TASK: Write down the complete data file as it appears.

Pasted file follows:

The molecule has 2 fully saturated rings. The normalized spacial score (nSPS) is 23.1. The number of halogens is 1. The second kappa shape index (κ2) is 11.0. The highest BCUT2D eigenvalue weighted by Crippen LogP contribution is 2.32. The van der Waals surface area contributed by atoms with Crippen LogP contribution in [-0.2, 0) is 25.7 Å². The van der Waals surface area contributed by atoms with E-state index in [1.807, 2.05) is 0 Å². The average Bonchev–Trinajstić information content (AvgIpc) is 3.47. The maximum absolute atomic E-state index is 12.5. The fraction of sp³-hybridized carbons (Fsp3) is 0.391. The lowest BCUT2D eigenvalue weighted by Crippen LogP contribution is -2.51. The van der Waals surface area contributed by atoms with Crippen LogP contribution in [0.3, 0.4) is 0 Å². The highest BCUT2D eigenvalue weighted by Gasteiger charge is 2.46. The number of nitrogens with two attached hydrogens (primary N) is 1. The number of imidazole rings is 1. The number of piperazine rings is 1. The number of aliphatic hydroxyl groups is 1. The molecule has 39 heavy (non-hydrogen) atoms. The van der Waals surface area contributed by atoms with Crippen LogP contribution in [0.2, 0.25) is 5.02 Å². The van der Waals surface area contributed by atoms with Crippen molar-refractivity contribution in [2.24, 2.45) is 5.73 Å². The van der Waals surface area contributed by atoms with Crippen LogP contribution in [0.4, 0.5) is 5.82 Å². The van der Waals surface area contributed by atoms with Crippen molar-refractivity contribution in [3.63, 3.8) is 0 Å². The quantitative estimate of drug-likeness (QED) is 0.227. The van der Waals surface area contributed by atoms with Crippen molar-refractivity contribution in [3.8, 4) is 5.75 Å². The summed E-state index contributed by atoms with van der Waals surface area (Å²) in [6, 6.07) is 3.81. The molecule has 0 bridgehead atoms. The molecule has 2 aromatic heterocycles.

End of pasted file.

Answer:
The molecule has 2 fully saturated rings. The normalized spacial score (nSPS) is 23.1. The number of halogens is 1. The second kappa shape index (κ2) is 11.0. The highest BCUT2D eigenvalue weighted by Crippen LogP contribution is 2.32. The van der Waals surface area contributed by atoms with Crippen LogP contribution in [-0.2, 0) is 25.7 Å². The van der Waals surface area contributed by atoms with E-state index in [1.807, 2.05) is 0 Å². The average Bonchev–Trinajstić information content (AvgIpc) is 3.47. The maximum absolute atomic E-state index is 12.5. The fraction of sp³-hybridized carbons (Fsp3) is 0.391. The lowest BCUT2D eigenvalue weighted by Crippen LogP contribution is -2.51. The van der Waals surface area contributed by atoms with Crippen LogP contribution in [0.3, 0.4) is 0 Å². The highest BCUT2D eigenvalue weighted by Gasteiger charge is 2.46. The number of nitrogens with two attached hydrogens (primary N) is 1. The number of imidazole rings is 1. The number of piperazine rings is 1. The number of aliphatic hydroxyl groups is 1. The molecule has 39 heavy (non-hydrogen) atoms. The van der Waals surface area contributed by atoms with Crippen LogP contribution in [0.2, 0.25) is 5.02 Å². The van der Waals surface area contributed by atoms with Crippen molar-refractivity contribution in [2.24, 2.45) is 5.73 Å². The van der Waals surface area contributed by atoms with Crippen LogP contribution in [0.4, 0.5) is 5.82 Å². The van der Waals surface area contributed by atoms with Crippen molar-refractivity contribution in [3.63, 3.8) is 0 Å². The quantitative estimate of drug-likeness (QED) is 0.227. The van der Waals surface area contributed by atoms with Crippen molar-refractivity contribution in [3.8, 4) is 5.75 Å². The summed E-state index contributed by atoms with van der Waals surface area (Å²) in [6, 6.07) is 3.81. The molecule has 0 bridgehead atoms. The molecule has 2 aromatic heterocycles.